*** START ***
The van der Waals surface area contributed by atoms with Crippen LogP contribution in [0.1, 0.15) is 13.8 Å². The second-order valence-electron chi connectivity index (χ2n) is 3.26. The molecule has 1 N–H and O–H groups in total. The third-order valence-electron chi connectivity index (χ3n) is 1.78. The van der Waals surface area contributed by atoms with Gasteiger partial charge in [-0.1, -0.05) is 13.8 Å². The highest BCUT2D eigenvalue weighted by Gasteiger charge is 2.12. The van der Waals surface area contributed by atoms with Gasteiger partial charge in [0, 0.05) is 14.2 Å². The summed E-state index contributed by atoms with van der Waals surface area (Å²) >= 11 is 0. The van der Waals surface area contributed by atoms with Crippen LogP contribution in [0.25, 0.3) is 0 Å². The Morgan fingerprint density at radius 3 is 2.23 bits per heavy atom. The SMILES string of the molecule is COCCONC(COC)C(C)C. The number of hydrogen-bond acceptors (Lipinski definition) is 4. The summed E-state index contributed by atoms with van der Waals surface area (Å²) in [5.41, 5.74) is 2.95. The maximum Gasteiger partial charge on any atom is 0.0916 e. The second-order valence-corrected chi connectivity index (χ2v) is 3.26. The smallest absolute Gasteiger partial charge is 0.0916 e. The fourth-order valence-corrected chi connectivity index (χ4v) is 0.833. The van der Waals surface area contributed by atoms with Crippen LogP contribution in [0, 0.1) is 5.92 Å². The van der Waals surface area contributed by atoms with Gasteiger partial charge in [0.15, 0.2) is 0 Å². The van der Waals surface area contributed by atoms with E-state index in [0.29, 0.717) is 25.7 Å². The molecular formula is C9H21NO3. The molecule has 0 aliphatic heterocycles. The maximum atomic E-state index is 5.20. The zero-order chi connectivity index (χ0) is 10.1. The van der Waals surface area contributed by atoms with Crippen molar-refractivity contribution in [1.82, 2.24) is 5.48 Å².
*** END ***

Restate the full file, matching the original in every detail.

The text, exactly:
The van der Waals surface area contributed by atoms with Crippen LogP contribution in [0.1, 0.15) is 13.8 Å². The second-order valence-electron chi connectivity index (χ2n) is 3.26. The molecule has 1 N–H and O–H groups in total. The third-order valence-electron chi connectivity index (χ3n) is 1.78. The van der Waals surface area contributed by atoms with Gasteiger partial charge in [-0.1, -0.05) is 13.8 Å². The highest BCUT2D eigenvalue weighted by Gasteiger charge is 2.12. The van der Waals surface area contributed by atoms with Gasteiger partial charge in [0, 0.05) is 14.2 Å². The summed E-state index contributed by atoms with van der Waals surface area (Å²) >= 11 is 0. The van der Waals surface area contributed by atoms with Crippen LogP contribution in [0.25, 0.3) is 0 Å². The Morgan fingerprint density at radius 3 is 2.23 bits per heavy atom. The SMILES string of the molecule is COCCONC(COC)C(C)C. The number of hydrogen-bond acceptors (Lipinski definition) is 4. The summed E-state index contributed by atoms with van der Waals surface area (Å²) in [5.41, 5.74) is 2.95. The maximum Gasteiger partial charge on any atom is 0.0916 e. The second-order valence-corrected chi connectivity index (χ2v) is 3.26. The smallest absolute Gasteiger partial charge is 0.0916 e. The fourth-order valence-corrected chi connectivity index (χ4v) is 0.833. The van der Waals surface area contributed by atoms with Crippen LogP contribution in [0, 0.1) is 5.92 Å². The van der Waals surface area contributed by atoms with Gasteiger partial charge in [0.15, 0.2) is 0 Å². The van der Waals surface area contributed by atoms with E-state index in [0.29, 0.717) is 25.7 Å². The molecular formula is C9H21NO3. The molecule has 0 aliphatic heterocycles. The maximum atomic E-state index is 5.20. The zero-order chi connectivity index (χ0) is 10.1. The van der Waals surface area contributed by atoms with Crippen molar-refractivity contribution in [1.82, 2.24) is 5.48 Å².